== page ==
However, I think that it's important to remember what happened to the stock market. Because, sooner or later, a similar event may happen. And the reaction of the market may also be similar.
Here's a chart about what happened between august 31th and december 31th (2001).
On the chart, we can see the S&P and one of the biggest canadian companies (Royal Bank) and one of the biggest american companies (Microsoft).
First, the S&P was down about 10% right after the explosion of the towers. At the last day of the year, the market was up by about 26% (from september 11th to december 31th). The variation of Microsoft and Royal Bank is less impressive, which shows probably that blue chips are less affected by panics than small or medium caps. That's my personal hypothesis. I may be wrong.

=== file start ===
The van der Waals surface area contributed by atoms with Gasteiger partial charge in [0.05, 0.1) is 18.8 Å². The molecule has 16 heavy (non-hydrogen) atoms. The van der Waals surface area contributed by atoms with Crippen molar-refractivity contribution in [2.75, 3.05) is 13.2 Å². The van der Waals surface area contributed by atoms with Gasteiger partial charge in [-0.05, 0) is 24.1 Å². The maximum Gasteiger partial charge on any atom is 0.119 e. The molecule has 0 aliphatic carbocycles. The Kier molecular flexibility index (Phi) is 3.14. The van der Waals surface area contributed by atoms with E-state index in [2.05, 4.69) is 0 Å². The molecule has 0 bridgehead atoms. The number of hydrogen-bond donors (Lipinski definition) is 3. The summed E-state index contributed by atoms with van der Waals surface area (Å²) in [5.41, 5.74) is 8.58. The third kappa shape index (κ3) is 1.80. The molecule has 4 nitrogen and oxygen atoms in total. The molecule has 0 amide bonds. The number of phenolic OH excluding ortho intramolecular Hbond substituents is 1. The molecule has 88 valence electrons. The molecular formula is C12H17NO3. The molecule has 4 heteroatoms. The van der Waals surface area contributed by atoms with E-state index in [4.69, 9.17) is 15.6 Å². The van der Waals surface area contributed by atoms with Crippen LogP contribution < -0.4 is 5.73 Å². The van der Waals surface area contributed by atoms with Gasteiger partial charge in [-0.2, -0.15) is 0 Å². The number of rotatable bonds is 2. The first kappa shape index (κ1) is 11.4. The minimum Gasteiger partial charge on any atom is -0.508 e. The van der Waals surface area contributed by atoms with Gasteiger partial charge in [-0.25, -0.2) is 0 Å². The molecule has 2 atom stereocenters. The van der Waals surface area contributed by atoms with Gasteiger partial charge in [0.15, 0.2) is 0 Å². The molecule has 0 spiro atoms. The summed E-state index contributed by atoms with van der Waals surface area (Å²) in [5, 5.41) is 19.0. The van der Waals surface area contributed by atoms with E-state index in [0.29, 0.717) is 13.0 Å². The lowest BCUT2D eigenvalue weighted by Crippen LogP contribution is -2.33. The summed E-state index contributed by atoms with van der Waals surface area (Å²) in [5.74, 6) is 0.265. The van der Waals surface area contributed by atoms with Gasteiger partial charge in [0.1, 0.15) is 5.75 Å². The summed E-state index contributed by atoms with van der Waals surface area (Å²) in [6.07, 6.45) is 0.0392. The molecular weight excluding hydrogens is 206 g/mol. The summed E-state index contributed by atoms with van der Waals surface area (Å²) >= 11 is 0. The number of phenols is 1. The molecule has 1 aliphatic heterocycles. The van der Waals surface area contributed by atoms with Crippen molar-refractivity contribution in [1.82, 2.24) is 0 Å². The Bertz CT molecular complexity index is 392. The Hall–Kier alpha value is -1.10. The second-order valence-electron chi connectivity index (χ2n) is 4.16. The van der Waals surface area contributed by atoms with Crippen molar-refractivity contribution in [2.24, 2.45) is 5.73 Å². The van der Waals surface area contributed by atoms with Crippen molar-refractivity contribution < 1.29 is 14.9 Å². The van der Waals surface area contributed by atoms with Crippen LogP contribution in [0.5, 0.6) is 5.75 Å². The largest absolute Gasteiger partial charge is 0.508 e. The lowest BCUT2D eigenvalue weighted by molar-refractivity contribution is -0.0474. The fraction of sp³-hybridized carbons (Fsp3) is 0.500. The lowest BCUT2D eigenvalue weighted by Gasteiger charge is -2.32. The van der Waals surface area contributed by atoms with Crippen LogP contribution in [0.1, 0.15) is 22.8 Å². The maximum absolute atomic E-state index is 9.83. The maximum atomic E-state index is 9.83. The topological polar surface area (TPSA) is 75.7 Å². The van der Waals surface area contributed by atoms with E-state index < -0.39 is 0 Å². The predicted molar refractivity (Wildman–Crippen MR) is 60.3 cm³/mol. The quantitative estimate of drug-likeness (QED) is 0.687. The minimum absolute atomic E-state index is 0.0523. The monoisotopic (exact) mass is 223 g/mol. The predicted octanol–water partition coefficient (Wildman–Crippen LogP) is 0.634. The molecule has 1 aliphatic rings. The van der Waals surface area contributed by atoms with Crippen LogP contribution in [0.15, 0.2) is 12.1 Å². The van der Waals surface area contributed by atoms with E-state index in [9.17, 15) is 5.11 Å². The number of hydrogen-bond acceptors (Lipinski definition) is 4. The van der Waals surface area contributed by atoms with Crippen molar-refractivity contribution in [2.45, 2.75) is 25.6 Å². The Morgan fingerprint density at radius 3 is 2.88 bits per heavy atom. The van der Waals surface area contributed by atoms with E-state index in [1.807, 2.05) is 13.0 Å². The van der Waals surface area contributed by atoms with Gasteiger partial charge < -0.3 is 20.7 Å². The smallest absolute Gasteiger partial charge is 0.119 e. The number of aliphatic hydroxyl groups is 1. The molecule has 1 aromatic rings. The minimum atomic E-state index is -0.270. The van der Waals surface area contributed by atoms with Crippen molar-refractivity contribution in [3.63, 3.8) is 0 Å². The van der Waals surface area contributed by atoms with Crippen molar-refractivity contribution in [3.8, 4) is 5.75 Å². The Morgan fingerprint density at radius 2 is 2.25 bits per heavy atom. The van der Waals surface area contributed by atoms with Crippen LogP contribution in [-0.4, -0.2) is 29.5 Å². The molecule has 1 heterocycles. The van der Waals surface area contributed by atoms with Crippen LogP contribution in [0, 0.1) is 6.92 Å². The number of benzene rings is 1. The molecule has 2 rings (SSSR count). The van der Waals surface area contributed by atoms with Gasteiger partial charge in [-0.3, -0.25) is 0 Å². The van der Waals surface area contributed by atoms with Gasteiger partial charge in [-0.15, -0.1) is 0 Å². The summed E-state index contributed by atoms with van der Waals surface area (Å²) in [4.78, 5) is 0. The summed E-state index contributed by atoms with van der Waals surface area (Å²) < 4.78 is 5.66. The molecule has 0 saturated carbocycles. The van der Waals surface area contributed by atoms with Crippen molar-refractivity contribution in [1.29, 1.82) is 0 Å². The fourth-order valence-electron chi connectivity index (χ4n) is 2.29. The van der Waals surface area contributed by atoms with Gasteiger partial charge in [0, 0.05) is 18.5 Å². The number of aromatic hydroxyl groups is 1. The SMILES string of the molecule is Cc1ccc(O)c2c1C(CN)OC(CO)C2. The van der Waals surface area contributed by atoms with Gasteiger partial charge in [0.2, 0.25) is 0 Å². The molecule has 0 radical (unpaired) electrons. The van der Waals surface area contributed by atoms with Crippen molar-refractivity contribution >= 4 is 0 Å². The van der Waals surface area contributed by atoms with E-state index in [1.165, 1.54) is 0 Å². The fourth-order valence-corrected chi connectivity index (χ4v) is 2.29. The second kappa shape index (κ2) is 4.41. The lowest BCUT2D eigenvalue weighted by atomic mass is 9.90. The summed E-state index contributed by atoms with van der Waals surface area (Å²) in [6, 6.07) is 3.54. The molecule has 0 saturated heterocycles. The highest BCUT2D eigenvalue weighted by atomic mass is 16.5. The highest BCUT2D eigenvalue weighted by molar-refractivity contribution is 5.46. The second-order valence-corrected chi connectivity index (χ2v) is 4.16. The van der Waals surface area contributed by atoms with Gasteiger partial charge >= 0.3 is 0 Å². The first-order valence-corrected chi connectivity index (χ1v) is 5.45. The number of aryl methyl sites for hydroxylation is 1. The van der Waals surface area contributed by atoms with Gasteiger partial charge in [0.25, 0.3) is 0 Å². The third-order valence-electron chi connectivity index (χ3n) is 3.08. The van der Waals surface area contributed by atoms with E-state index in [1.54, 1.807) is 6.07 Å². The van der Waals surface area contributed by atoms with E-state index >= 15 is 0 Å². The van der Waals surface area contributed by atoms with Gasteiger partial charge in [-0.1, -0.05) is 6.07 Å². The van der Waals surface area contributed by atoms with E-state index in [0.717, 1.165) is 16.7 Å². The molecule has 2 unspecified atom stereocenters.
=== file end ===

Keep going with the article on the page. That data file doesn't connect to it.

Actually, we don't even have to think about 9/11 because COVID had much more impact on the market about one year and a half ago.
Fact is that so far, there's not a single catastrophe that had a negative impact on the market in the long term. Of course, catastrophes may have a huge impact on certain sectors of the economy, but when you have a diversified portfolio or you invest on the S&P500, you always recover and, most of the times, the recovery is quick.